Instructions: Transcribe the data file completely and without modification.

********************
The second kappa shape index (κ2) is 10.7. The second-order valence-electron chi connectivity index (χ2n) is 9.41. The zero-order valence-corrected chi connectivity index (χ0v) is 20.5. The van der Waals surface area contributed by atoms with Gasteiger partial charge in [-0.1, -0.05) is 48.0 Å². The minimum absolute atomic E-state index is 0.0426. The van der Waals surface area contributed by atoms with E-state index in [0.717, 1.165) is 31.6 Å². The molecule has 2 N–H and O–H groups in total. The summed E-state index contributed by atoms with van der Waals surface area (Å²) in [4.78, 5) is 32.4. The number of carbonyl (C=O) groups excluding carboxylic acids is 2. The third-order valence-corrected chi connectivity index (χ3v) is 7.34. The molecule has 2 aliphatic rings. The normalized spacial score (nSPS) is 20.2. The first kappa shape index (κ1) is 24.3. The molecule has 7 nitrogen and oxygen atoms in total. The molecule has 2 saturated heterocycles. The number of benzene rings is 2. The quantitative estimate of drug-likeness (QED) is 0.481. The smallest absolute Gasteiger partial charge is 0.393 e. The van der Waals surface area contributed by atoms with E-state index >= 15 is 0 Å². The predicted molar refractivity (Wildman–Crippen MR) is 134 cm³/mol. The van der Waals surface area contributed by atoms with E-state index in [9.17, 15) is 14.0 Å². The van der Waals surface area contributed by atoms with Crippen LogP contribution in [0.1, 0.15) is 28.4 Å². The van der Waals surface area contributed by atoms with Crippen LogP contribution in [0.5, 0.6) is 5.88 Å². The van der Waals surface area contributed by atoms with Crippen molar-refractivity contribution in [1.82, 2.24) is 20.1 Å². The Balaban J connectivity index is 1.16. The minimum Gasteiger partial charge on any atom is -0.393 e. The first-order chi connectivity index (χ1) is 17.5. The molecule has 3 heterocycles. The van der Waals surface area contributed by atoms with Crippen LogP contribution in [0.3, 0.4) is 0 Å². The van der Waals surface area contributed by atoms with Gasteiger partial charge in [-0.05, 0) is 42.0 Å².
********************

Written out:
The second kappa shape index (κ2) is 10.7. The second-order valence-electron chi connectivity index (χ2n) is 9.41. The zero-order valence-corrected chi connectivity index (χ0v) is 20.5. The van der Waals surface area contributed by atoms with Gasteiger partial charge in [-0.1, -0.05) is 48.0 Å². The minimum absolute atomic E-state index is 0.0426. The van der Waals surface area contributed by atoms with E-state index in [0.717, 1.165) is 31.6 Å². The molecule has 2 N–H and O–H groups in total. The summed E-state index contributed by atoms with van der Waals surface area (Å²) in [4.78, 5) is 32.4. The number of carbonyl (C=O) groups excluding carboxylic acids is 2. The third-order valence-corrected chi connectivity index (χ3v) is 7.34. The molecule has 2 aliphatic rings. The normalized spacial score (nSPS) is 20.2. The first kappa shape index (κ1) is 24.3. The molecule has 7 nitrogen and oxygen atoms in total. The molecule has 2 saturated heterocycles. The number of benzene rings is 2. The quantitative estimate of drug-likeness (QED) is 0.481. The smallest absolute Gasteiger partial charge is 0.393 e. The van der Waals surface area contributed by atoms with E-state index >= 15 is 0 Å². The predicted molar refractivity (Wildman–Crippen MR) is 134 cm³/mol. The van der Waals surface area contributed by atoms with E-state index in [9.17, 15) is 14.0 Å². The van der Waals surface area contributed by atoms with Crippen LogP contribution in [0.1, 0.15) is 28.4 Å². The van der Waals surface area contributed by atoms with Crippen LogP contribution in [0.5, 0.6) is 5.88 Å². The van der Waals surface area contributed by atoms with Crippen molar-refractivity contribution in [1.82, 2.24) is 20.1 Å². The Balaban J connectivity index is 1.16. The minimum Gasteiger partial charge on any atom is -0.393 e. The first-order chi connectivity index (χ1) is 17.5. The molecule has 3 heterocycles. The van der Waals surface area contributed by atoms with Crippen LogP contribution in [0.3, 0.4) is 0 Å². The van der Waals surface area contributed by atoms with Gasteiger partial charge in [-0.05, 0) is 42.0 Å².